Edge Caching in Fog-Based Sensor Networks through Deep Learning-Associated Quantum Computing Framework
Computational Intelligence and Neuroscience
Fog computing (FC) based sensor networks have emerged as a propitious archetype for next-generation wireless communication technology with caching, communication, and storage capacity services in the edge. Mobile edge computing (MEC) is a new era of digital communication and has a rising demand for intelligent devices and applications. It faces performance deterioration and quality of service (QoS) degradation problems, especially in the Internet of Things (IoT) based scenarios. Therefore,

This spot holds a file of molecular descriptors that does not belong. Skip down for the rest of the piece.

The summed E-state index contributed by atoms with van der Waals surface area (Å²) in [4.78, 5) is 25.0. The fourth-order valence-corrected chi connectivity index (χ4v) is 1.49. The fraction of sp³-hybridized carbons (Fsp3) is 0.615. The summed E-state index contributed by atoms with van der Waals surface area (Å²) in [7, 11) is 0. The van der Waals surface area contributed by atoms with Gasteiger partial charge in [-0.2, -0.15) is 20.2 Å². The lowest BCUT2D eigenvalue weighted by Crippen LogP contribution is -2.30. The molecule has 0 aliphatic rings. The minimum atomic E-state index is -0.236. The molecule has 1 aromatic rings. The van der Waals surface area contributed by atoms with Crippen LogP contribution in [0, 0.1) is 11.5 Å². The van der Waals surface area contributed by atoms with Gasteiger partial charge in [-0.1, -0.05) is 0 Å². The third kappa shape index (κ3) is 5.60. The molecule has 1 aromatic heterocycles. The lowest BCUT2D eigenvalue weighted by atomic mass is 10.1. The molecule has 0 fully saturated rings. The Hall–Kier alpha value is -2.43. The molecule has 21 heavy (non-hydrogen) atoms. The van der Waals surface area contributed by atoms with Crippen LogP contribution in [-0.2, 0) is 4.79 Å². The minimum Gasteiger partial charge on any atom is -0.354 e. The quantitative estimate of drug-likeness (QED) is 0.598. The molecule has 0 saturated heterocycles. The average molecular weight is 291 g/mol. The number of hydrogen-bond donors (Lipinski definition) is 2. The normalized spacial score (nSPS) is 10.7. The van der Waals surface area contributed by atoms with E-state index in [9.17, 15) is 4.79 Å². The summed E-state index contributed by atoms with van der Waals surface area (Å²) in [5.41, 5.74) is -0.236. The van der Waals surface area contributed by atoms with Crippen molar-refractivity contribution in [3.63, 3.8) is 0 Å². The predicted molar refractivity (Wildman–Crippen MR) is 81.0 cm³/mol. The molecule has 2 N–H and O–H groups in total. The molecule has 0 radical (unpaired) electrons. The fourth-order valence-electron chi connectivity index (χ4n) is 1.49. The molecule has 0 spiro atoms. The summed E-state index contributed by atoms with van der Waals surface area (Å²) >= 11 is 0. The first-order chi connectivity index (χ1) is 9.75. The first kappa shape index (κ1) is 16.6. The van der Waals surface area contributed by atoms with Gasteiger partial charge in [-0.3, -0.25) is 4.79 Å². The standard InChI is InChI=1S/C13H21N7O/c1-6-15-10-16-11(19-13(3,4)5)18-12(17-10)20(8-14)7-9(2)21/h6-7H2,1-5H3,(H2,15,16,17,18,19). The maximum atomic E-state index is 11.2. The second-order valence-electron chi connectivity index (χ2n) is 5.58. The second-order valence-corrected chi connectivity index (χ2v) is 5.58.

... ing caching strategies need to be enhanced to augment the cache hit ratio and manage the limited storage to accelerate content deliveries. Alternatively, quantum computing (QC) appears to be a prospect of more or less every typical computing problem. The framework is basically a merger of a deep learning (DL) agent deployed at the network edge with a quantum memory module (QMM). Firstly, the DL agent prioritizes caching contents via self organizing maps (SOMs) algorithm, and secondly, the prioritized contents are stored in QMM using a Two-Level Spin Quantum Phenomenon (TLSQP). After selecting the most appropriate lattice map (32 × 32) in 750,000 iterations using SOMs, the data points below the dark blue region are mapped onto the data frame to get the videos. These videos are considered a high priority for trending according to the input parameters provided in the dataset. Similarly, the light-blue color region is also mapped to get medium-prioritized content. After the SOMs algorithm's training, the topographic error (TE) value together with quantization error (QE) value (i.e., 0.0000235) plotted the most appropriate map after 750,000 iterations. In addition, the power of QC is due to the inherent quantum parallelism (QP) associated with the superposition and entanglement principles. A quantum computer taking "n" qubits that can be stored and execute 2n presumable combinations of qubits simultaneously reduces the utilization of resources compared to conventional computing. It can be analyzed that the cache hit ratio will be improved by ranking the content, removing redundant and least important content, storing the content having high and medium prioritization using QP efficiently, and delivering precise results. The experiments for content prioritization are conducted using Google Colab, and IBM's Quantum Experience is considered to simulate the quantum phenomena.